The unofficial guide to Building Yoper RPM's.

This is not endorsed or officially accepted by Yoper. Its just a collection of post from the Yoper Forums that I believe may help beginners to create RPM for Yoper.

1. Know you categories to avoid confusion.
2. The Yoper RPM creation howto.
3. If you prefer to use a simpler gui editor in place of vi here is how.
4. If you find the need to build an rpm that just places files in locations.
5. Adding desktop entries to your rpm. (piece borrowed from arklinux-thanks!)
6. Can't launch app after building it try this-

The Basics-

Back 1. Know your categories to avoid confusion-

1.YBase (core of the system)
includes-kernel,libs,development tools and languages, modules,file system support,bootloaders,etc.

2.Hardware (local and peripheral except networking:modem,nics,etc.)
includes-cdrom tools,printer related,partition tools,scanners,cameras,sound cards, midi, video camera,radio,etc.

3.GraphiX (System gui)
includes-sax2,Xfree86,KDE,Gnome,Window managers,Themes,icons sets,etc.

4.Administrative tools (system control not integral to a gui.)
includes-webmin, linuxconf, Yast, etc.

5.Networking (hardware and protocols)
includes-wireless,VLAN, nics, modem, ppp,ppoe,pptp,vpn,ipsec,httpd,ftpd,imap,pop3,sendmail,exim,Lampp,ssh,smb4k,firew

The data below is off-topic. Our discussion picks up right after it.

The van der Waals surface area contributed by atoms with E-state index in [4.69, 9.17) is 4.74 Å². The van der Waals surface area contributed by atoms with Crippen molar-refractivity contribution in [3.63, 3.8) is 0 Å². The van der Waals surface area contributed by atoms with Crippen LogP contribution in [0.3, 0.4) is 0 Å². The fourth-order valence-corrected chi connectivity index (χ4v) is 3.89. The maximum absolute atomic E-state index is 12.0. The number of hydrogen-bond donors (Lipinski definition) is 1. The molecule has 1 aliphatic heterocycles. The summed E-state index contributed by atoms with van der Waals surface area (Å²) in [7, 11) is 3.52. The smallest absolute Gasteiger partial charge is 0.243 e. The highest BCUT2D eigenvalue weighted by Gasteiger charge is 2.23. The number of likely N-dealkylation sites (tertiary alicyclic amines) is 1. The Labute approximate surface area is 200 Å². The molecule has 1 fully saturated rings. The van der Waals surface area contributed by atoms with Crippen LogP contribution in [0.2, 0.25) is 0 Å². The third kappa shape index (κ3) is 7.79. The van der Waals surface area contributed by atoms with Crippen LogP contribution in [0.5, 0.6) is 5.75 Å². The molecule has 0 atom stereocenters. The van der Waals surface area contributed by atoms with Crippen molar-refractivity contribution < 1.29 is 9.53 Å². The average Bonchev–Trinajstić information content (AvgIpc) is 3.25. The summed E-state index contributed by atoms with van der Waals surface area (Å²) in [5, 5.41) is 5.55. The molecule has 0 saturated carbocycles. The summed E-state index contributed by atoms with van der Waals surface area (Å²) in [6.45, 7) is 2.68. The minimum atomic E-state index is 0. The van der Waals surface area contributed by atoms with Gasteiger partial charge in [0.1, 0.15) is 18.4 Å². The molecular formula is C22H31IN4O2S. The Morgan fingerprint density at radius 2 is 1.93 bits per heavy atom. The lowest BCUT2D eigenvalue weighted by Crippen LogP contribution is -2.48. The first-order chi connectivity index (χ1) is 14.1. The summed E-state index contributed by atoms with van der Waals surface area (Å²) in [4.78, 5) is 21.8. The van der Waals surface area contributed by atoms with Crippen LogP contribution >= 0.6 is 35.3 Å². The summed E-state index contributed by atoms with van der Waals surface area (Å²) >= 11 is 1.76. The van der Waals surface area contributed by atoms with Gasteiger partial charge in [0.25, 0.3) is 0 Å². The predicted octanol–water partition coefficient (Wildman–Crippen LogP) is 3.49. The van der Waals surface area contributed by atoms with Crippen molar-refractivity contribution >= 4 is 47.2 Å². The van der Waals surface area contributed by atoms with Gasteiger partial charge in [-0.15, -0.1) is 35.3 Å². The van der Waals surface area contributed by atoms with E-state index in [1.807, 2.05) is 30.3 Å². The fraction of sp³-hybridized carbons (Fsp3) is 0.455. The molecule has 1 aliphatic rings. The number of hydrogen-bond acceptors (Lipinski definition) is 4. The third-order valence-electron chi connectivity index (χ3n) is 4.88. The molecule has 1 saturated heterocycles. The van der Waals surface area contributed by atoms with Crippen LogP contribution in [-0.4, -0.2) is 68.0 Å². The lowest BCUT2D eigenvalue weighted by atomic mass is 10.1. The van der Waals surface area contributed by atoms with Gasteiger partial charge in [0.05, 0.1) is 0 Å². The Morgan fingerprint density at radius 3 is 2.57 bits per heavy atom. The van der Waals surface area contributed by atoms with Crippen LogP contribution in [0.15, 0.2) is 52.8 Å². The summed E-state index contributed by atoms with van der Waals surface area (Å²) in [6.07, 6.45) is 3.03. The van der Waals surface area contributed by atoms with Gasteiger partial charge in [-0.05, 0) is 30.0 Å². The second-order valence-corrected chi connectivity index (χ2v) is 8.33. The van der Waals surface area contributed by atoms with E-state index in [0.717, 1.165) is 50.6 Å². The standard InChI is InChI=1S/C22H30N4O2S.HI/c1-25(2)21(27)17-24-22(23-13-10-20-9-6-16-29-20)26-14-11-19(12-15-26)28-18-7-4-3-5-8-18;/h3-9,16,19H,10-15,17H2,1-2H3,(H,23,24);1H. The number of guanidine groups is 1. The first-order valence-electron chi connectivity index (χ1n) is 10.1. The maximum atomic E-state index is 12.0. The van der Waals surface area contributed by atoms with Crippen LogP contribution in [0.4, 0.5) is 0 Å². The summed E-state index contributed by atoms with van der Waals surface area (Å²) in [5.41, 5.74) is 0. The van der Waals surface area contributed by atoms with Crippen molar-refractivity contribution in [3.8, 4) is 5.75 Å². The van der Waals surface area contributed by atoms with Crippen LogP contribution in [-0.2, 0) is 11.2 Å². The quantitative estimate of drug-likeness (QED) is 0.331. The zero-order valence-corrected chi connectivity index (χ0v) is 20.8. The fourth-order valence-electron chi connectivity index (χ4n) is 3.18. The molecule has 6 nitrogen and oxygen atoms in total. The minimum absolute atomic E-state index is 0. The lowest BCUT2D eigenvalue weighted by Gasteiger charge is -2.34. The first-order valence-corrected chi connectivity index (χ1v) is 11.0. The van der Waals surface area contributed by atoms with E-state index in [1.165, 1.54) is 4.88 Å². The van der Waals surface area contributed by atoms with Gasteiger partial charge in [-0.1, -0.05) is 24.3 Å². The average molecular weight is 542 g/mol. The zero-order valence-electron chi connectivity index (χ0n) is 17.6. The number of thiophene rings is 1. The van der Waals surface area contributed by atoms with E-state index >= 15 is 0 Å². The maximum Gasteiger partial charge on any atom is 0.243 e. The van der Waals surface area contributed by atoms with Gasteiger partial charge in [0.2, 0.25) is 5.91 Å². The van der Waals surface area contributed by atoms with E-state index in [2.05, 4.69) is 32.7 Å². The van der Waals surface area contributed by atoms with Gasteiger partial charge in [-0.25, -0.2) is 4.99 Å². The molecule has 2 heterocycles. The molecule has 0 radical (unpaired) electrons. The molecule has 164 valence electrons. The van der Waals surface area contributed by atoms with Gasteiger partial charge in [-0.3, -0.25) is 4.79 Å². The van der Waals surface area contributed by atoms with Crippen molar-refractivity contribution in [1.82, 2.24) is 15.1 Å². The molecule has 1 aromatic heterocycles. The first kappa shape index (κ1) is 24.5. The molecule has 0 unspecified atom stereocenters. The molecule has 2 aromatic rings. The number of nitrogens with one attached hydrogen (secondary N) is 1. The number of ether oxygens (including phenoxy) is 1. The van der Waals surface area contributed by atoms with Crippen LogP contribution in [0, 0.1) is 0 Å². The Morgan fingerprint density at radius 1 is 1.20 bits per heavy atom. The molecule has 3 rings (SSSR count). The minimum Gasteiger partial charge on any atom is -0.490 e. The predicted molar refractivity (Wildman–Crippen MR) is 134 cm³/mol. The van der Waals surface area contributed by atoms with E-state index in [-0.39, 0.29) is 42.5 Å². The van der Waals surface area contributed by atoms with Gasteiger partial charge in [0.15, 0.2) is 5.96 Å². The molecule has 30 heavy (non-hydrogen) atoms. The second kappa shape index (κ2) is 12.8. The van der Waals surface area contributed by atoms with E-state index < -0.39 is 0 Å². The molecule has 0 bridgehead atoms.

all, Ksambaplugin, etc.

6.Databases (servers and config tools)
includes-mysql, postgresql, sqlite, phpMyadmin, Oracle 9i, etc.

7.Production (communications and business suites)
includes- browsers except when integral to a gui, irc clients, e-mail clients, mozilla, opera, evolution, openoffice, star office, corel office, editors not integral to a gui, abiword, html editors, etc.

8.Education (instructional or research)
includes-astronomy programs: celestia, etc, Chemistry programs, Math tools, language tools, etc.

9.Multimedia (viewers and creators)
includes-music,video, graphics,:mplayer,xine,gimp,etc.

10.Games (games not integral to a gui)

Back The Yoper RPM creation howto

Yoper is able to cater for various package types as you know, but the preferred package type is rpm. We decided on rpm, since it allows the handling of dependencies in a better manner than tgz packages, which we used in V1. This way we were able to adopt the excellent apt update and install system originally developed for Debian and adapted by Connectiva Linux. Synaptic, also developed by connectiva is now our preferred GUI update tool. Any enhancement to that tool will benefit Yoper users and Connectiva users alike.